Ryan McPartland
Investor Support Forensic Underwriter
JPMorgan Chase Bank
ryanjmcpartland@gmail.com
0 votes Thank Flag Link Thu Oct 20, 2011
There is no rule that says you can't work with 2 or more banks at once, you should actually speak with several banks as part of the pre-approval process - however since you are already under contract you should really figure out who you want to work with and stick with one or you'll be paying for double appraisal fees, etc. and quite frankly if one lender finds out another one is doing the loan for you as well I don't see them being incredibly motivated to continue to do the level of work they are doing on your loan, and may just refuse to continue to do so. But really, .125% lower in rate and you want to jump ship? Seems pretty fickle.
0 votes Thank Flag Link Tue Oct 11, 2011
You definitely can speak to another lender about this, and you should. They will give you the pros and cons, but you need to consult a lender that is completely reliable and well known. Chase is a huge bank that likes to throw its weight around -- either go to a smaller savings bank with great rates, like Bogota Savings, or call Tammy Lambert at Coldwell Banker Home Mortgage (201-213-1511) and she will let you know if they can do it in that time frame -- it probably can happen. Good luck and congrats on buying at such an auspicious time!
0 votes Thank Flag Link Mon Oct 10, 2011
I want A Loan,
A rate lock is a commitment. While lenders will sometimes offer a renegotiation of the rate or fees, depending on the difference, they have essentially set aside that money for you. If the bank is committed, but you are not, it's an imbalanced relationship.
Locking long term in this environment is always a risk. If you are not within 30 days of closing, I'm not sure renegotiating the rate is in your favor anyway. Rate locks are typically for a set period, 30, 45, 60 or 90 days. The shorter the term, typically the cheaper the fee. Are you buying new construction?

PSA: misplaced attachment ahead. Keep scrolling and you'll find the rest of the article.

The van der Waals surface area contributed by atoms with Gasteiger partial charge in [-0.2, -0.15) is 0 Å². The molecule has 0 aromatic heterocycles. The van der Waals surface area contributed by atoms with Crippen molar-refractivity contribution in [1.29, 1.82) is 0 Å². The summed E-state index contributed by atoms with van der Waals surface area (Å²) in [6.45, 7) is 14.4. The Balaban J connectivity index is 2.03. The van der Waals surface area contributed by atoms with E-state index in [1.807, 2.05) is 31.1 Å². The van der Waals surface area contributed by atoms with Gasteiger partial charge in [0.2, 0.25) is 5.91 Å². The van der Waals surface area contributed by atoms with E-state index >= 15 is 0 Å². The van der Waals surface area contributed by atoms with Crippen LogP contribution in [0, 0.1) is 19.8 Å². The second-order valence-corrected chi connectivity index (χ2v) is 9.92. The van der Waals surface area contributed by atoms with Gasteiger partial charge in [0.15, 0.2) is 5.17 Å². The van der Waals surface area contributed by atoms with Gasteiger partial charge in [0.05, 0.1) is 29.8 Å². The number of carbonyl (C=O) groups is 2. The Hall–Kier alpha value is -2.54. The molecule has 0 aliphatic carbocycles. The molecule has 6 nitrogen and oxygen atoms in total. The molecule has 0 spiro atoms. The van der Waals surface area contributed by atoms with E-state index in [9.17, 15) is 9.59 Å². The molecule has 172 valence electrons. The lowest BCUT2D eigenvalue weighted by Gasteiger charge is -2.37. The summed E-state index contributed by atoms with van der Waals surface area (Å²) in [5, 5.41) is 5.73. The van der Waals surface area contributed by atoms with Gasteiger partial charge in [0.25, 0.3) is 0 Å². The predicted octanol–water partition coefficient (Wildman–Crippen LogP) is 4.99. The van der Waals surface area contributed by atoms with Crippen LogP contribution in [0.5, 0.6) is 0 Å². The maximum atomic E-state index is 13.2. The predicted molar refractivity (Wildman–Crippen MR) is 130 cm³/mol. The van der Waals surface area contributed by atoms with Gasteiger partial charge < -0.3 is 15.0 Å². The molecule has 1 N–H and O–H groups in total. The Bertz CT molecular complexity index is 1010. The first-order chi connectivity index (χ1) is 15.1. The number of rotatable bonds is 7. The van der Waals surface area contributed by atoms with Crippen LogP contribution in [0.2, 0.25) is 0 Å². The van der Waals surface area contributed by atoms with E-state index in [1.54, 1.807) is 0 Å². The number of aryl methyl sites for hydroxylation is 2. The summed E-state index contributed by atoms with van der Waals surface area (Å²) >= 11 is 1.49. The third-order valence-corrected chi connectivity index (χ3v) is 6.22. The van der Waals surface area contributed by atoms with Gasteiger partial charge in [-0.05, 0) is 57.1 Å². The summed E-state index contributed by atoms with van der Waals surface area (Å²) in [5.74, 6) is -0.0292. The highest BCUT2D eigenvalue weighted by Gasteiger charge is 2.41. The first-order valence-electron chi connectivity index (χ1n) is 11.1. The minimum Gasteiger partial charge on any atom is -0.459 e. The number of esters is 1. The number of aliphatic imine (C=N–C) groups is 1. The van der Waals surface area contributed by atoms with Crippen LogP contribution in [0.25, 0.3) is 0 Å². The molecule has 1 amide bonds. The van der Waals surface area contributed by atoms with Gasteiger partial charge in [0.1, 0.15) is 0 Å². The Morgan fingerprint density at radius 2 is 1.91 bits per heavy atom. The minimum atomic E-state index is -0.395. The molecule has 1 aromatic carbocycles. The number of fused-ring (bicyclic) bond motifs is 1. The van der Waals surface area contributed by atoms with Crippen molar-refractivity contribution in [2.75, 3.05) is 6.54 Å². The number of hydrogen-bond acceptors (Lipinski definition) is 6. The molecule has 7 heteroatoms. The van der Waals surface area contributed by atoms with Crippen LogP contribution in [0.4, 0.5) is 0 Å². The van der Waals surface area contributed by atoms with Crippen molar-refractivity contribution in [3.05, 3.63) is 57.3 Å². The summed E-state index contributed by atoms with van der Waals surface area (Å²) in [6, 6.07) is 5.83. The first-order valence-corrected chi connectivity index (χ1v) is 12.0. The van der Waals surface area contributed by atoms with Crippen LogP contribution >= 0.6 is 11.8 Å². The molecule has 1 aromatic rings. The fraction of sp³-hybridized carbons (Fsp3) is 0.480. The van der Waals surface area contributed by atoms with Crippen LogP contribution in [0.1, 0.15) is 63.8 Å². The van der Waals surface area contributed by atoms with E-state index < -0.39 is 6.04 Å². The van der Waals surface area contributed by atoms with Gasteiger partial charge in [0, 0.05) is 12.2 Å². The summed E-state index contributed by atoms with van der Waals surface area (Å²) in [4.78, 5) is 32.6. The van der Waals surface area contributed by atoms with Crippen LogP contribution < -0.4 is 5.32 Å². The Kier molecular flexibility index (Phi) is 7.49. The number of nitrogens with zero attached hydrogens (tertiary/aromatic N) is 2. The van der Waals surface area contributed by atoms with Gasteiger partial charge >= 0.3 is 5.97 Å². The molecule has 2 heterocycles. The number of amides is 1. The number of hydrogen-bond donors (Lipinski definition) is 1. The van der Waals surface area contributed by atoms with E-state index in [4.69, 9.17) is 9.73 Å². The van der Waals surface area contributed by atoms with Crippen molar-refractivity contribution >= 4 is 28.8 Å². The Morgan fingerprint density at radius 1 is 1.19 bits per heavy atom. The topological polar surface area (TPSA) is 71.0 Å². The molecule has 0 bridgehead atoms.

As far as "will they find out" they can and will update your credit report to see if you've had any significant changes. This is not the time to buy a car or max out a credit card. Any credit purchases should be run past your loan officer to ensure you don't jeopardize your loan. An inquiry from another lender would be visible. Whether they would cancel your loan or not, I can't say. It's up to you to decide if it's worth the chance.
0 votes Thank Flag Link Mon Oct 10, 2011
Each lender has its own policy toward ratelock renegotiations. You are able to begin the process with another lender if you so choose. However, keep in mind that your file will not transfer and you will be starting from square one with a new lender. If you have already gotten an appraisal, then chances are a new one will be needed. You should weigh the monthly savings gained from the lower rate versus any potential penalties you may incur from your existing lender/services you have already paid for that can't transfer. Of course, if you do decide to make a move, feel free to call me and i will give you our best offer.

Albert "Al" Rapoport
NMLS ID# 60865
AVP - Business Development/Branch Manager
InterContinental Capital Group
A BBB Accredited Institution
70 Hudson Street, Ste. 4A
Hoboken, New Jersey 07030
Tel: 201-809-9905
Cell: 908-244-8107
Efax: 973-774-7026
Email: Arapoport@icghome.com
0 votes Thank Flag Link Mon Oct 10, 2011